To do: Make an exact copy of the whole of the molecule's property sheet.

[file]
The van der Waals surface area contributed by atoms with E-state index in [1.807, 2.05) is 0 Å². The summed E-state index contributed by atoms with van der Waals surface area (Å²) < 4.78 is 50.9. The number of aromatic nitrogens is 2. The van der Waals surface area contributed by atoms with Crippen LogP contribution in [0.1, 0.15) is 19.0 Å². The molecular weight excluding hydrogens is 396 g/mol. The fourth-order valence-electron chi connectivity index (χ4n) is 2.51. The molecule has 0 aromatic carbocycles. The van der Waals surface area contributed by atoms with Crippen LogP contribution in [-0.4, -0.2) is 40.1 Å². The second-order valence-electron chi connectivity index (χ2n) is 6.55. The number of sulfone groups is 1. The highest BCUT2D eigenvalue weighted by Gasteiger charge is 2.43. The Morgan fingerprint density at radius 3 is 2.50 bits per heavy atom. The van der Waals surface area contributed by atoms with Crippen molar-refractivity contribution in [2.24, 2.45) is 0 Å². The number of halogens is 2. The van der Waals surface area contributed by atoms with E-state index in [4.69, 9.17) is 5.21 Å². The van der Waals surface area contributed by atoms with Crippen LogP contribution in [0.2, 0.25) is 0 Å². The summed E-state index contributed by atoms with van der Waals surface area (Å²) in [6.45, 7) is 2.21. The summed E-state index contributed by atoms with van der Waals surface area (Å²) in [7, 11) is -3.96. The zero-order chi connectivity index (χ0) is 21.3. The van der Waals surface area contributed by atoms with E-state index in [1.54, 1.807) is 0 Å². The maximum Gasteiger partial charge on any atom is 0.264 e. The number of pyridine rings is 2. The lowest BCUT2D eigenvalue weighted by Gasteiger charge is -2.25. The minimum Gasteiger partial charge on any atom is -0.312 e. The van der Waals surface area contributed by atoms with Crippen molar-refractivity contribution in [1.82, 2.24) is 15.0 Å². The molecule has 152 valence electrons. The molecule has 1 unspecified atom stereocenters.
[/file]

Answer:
The van der Waals surface area contributed by atoms with E-state index in [1.807, 2.05) is 0 Å². The summed E-state index contributed by atoms with van der Waals surface area (Å²) < 4.78 is 50.9. The number of aromatic nitrogens is 2. The van der Waals surface area contributed by atoms with Crippen LogP contribution in [0.1, 0.15) is 19.0 Å². The molecular weight excluding hydrogens is 396 g/mol. The fourth-order valence-electron chi connectivity index (χ4n) is 2.51. The molecule has 0 aromatic carbocycles. The van der Waals surface area contributed by atoms with Crippen LogP contribution in [-0.4, -0.2) is 40.1 Å². The second-order valence-electron chi connectivity index (χ2n) is 6.55. The number of sulfone groups is 1. The highest BCUT2D eigenvalue weighted by Gasteiger charge is 2.43. The Morgan fingerprint density at radius 3 is 2.50 bits per heavy atom. The van der Waals surface area contributed by atoms with Crippen molar-refractivity contribution in [2.24, 2.45) is 0 Å². The number of halogens is 2. The van der Waals surface area contributed by atoms with E-state index in [4.69, 9.17) is 5.21 Å². The van der Waals surface area contributed by atoms with Crippen LogP contribution in [0.2, 0.25) is 0 Å². The summed E-state index contributed by atoms with van der Waals surface area (Å²) in [6.45, 7) is 2.21. The summed E-state index contributed by atoms with van der Waals surface area (Å²) in [7, 11) is -3.96. The zero-order chi connectivity index (χ0) is 21.3. The van der Waals surface area contributed by atoms with E-state index in [1.54, 1.807) is 0 Å². The maximum Gasteiger partial charge on any atom is 0.264 e. The number of pyridine rings is 2. The lowest BCUT2D eigenvalue weighted by Gasteiger charge is -2.25. The minimum Gasteiger partial charge on any atom is -0.312 e. The van der Waals surface area contributed by atoms with Crippen molar-refractivity contribution in [1.82, 2.24) is 15.0 Å². The molecule has 152 valence electrons. The molecule has 1 unspecified atom stereocenters.